Kid makes me wanna watch his show.
I didn’t want you
to only fuck me,
I wanted you to
But I didn’t know what to
convince you with
besides my body.
Hot Winds, Holy Thoughts | Lora Mathis (via lovequotesrus)
Pains in the heart.
As most of you probably know, someone somewhere dumped a deluge of purported nude photographs of a number of female celebrities online yesterday. The victims include the likes of Kate Upton, Victoria Justice, Ariana Grande, Kirsten Dunst, Mary Elizabeth Winstead, Krysten Ritter, Yvonne Strahovski, and Teresa Palmer. But the focal point for this story has been Hunger Games/American Hustle actress Jennifer Lawrence, since the Oscar winning actress is perhaps the most famous actress on the planet right now. Without going into sordid details ( Justice and Grande have claimed their respective photos are fake, others have confirmed they are real), I’d like to make two very specific points. Ms. Lawrence and the other victims have absolutely nothing to apologize for in terms of the contents of the photos or the nature in which they were leaked. The story itself should not be addressed as if it were a scandal, but rather what it is: A sex crime involving theft of personal property and the exploitation of the female body.
Outlets as mainstream as People and CNN are referring to the photo leak as a “scandal.” All due respect, it’s not a scandal. The actresses and musicians involved did nothing immoral or legally wrong by choosing to take nude pictures of themselves and put them on their personal cell phones. You may argue, without any intended malice, that it may be unwise in this day-and-age to put nude pictures of yourself on a cell phone which can be act and/or stolen. But without discounting that statement, the issue is that these women have the absolute right and privilege to put whatever they want on their cell phones with the expectation that said contents will remain private or exclusive to whomever is permitted to see them just like their male peers. The burden of moral guilt is on the people who stole said property and on those who chose to consume said stolen property for titillation and/or sexual gratification.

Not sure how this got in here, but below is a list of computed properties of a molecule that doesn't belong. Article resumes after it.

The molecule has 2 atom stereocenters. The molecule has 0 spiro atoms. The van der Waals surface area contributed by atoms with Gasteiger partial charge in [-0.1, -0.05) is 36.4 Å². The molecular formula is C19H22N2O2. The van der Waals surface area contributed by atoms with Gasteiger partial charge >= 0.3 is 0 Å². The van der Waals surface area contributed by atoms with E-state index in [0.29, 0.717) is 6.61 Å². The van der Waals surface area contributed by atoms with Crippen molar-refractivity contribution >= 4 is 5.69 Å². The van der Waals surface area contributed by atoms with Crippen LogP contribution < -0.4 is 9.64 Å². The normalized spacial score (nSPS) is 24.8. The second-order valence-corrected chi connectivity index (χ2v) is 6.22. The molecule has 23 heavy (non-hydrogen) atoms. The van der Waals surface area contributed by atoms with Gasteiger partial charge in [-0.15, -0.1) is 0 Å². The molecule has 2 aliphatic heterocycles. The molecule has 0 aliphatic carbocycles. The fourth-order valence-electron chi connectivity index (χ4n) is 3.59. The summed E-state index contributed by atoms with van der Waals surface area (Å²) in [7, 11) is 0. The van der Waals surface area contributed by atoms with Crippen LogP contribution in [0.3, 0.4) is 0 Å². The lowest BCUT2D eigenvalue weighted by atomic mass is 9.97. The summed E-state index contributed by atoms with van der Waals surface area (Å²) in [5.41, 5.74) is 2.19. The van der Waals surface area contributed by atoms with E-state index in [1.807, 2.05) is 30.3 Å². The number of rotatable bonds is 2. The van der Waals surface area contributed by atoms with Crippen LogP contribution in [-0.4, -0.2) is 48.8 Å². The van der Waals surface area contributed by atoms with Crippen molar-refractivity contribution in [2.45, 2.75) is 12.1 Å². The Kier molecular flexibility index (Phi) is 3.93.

Remember how nice and quiet Merrick was? William is not like that.
My favorite part of the sequel might how totally bewildered William is by his own missteps.
I’ve really loved exploring his character in this book. There has always been this fantastic charm about his streetwise confidence and curiosity, his rag-tag optimism and determination to land on his feet. He’s obviously gotten away with a lot in his life. In Merrick it was clear that his carefree attitude and impulsive decisions sometimes ended badly, but William still seemed to feel like he could play it all by ear and wind up on top in the end.
In William, though, he has to face the fact that at best, he’s bitten off more than he can chew; and at worst, he’s made an irreparable mistake. I have had tons of fun watching him come to terms his own foolishness and struggle to get a grip on the consequences.
Not that I enjoy watching characters suffer. Or anything. No never.